Your Questions About Foreclosures

Richard asks…

Are two foreclosures just as bad for your credit as one?

My husband and I are facing a foreclosure on our rental property and we’re considering walking away from our primary residence, a condo, also. Would two foreclosures be just as bad as one?
My husband and I are facing a foreclosure on our rental property and we’re considering walking away from our primary residence, a condo, also. Would two foreclosures be just as bad as one?

As an added bit of info- we already pursued a short sale with the lender for our rental and they let 6 months pass and 5 buyers walk.

Our primary residence, the condo, has been up for sale for 6 months and we’ve had 2 offers that were too low for us to afford (we would have been owing money). We can’t rent the condo and break even on our mortgage and there are 10 others just
like it for sale with the owners having lots of equity to negotiate with (we used ours to buy the rental).

While we understand that the foreclosure means that we will be renting for a very long time, we’re wondering if we should just move before the condo’s interest rate goes up and we are paying WAY too much for a one bedroom condo just for the sake of avoiding another foreclosure.

Your Questions About Foreclosures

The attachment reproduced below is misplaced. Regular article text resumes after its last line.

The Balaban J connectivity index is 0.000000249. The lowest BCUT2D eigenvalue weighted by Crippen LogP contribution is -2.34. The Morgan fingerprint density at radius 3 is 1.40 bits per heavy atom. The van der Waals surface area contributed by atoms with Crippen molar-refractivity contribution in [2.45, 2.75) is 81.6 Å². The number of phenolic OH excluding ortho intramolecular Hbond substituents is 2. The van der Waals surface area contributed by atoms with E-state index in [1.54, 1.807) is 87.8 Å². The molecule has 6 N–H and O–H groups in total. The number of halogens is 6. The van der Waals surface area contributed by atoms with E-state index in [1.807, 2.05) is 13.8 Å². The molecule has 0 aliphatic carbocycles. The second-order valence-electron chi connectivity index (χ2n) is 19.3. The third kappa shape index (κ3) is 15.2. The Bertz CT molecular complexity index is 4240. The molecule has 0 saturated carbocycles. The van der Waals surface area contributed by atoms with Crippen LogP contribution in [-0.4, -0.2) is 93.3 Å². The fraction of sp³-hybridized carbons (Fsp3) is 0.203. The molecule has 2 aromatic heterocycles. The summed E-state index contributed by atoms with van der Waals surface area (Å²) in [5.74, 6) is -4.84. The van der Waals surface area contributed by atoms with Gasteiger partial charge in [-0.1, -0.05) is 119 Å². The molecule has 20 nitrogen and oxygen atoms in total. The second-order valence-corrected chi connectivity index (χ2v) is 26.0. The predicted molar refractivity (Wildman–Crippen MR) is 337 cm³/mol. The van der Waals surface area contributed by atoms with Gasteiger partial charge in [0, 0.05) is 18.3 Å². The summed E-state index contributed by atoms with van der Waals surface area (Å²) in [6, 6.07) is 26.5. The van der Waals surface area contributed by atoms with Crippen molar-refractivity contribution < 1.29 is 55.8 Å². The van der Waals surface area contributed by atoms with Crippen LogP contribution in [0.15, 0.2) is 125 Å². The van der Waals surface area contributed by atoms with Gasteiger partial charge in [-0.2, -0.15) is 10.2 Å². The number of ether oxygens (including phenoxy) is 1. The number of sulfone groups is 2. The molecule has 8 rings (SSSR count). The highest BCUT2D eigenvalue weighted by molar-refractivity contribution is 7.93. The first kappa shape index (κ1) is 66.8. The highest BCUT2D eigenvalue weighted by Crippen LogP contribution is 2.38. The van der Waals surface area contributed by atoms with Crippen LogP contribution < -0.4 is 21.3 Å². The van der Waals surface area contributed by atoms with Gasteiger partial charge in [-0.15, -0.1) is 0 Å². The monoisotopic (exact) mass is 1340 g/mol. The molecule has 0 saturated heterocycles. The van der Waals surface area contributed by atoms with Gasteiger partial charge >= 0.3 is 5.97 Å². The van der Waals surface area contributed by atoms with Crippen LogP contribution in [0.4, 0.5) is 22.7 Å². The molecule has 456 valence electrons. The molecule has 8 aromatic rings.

The Expert answers:

One foreclosure is bad enough, but two, yes, it will lower your FICO score among other credit indicators. If they are occuring at the same time, you are in luck because they are disappearing at the same time (7-10 years after the incident). I’ve seen credit scores dive up to 200 points after one foreclosure, I can only imagine what another foreclosure will do.

Good luck and if you want to learn more about foreclosures and how the process works (and how to invest in them in the future), read this book: Complete Guide to Real Estate Tax Liens and Foreclosure Deeds: Learn in 7 Days [ISBN 0978834682] by Don Sausa

Your Questions About Foreclosures

Robert asks…

Foreclosures: How many people do you know?

I am curious with all of the stories in the news about real estate foreclosures, how many people are actually being foreclosed on. Do you know of anyone who is suffering foreclosure? How many people? If not foreclosure, what are the other mechanisms they are using to avoid it?